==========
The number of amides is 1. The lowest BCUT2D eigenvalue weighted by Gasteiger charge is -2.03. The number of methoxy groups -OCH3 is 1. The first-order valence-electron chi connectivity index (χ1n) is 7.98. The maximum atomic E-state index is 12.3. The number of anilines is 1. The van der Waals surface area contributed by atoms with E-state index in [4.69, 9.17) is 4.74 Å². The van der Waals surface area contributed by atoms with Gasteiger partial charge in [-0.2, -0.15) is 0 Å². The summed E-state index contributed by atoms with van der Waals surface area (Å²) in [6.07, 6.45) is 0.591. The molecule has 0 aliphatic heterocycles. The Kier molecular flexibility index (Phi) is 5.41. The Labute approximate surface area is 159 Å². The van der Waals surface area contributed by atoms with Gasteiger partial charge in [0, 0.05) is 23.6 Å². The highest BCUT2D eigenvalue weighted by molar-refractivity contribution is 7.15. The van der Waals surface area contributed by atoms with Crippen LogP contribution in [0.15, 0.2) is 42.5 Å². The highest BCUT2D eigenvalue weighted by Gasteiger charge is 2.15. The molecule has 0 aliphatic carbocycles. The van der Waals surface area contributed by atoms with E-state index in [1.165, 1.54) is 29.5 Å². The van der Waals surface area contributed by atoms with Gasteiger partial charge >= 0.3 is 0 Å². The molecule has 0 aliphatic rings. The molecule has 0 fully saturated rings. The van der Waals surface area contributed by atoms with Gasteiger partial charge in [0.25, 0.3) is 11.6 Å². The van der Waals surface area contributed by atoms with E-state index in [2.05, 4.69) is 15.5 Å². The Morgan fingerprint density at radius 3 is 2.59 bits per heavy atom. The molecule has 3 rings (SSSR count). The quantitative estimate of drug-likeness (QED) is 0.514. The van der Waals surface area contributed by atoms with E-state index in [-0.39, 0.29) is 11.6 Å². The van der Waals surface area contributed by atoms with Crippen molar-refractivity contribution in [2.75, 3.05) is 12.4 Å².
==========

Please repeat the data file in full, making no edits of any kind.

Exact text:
The number of amides is 1. The lowest BCUT2D eigenvalue weighted by Gasteiger charge is -2.03. The number of methoxy groups -OCH3 is 1. The first-order valence-electron chi connectivity index (χ1n) is 7.98. The maximum atomic E-state index is 12.3. The number of anilines is 1. The van der Waals surface area contributed by atoms with E-state index in [4.69, 9.17) is 4.74 Å². The van der Waals surface area contributed by atoms with Gasteiger partial charge in [-0.2, -0.15) is 0 Å². The summed E-state index contributed by atoms with van der Waals surface area (Å²) in [6.07, 6.45) is 0.591. The molecule has 0 aliphatic heterocycles. The Kier molecular flexibility index (Phi) is 5.41. The Labute approximate surface area is 159 Å². The van der Waals surface area contributed by atoms with Gasteiger partial charge in [0, 0.05) is 23.6 Å². The highest BCUT2D eigenvalue weighted by molar-refractivity contribution is 7.15. The van der Waals surface area contributed by atoms with Crippen LogP contribution in [0.15, 0.2) is 42.5 Å². The highest BCUT2D eigenvalue weighted by Gasteiger charge is 2.15. The molecule has 0 aliphatic carbocycles. The van der Waals surface area contributed by atoms with E-state index in [1.165, 1.54) is 29.5 Å². The van der Waals surface area contributed by atoms with Gasteiger partial charge >= 0.3 is 0 Å². The molecule has 0 aliphatic rings. The molecule has 0 fully saturated rings. The van der Waals surface area contributed by atoms with Gasteiger partial charge in [0.25, 0.3) is 11.6 Å². The van der Waals surface area contributed by atoms with E-state index in [2.05, 4.69) is 15.5 Å². The Morgan fingerprint density at radius 3 is 2.59 bits per heavy atom. The molecule has 3 rings (SSSR count). The quantitative estimate of drug-likeness (QED) is 0.514. The van der Waals surface area contributed by atoms with E-state index in [-0.39, 0.29) is 11.6 Å². The van der Waals surface area contributed by atoms with Crippen molar-refractivity contribution in [2.75, 3.05) is 12.4 Å².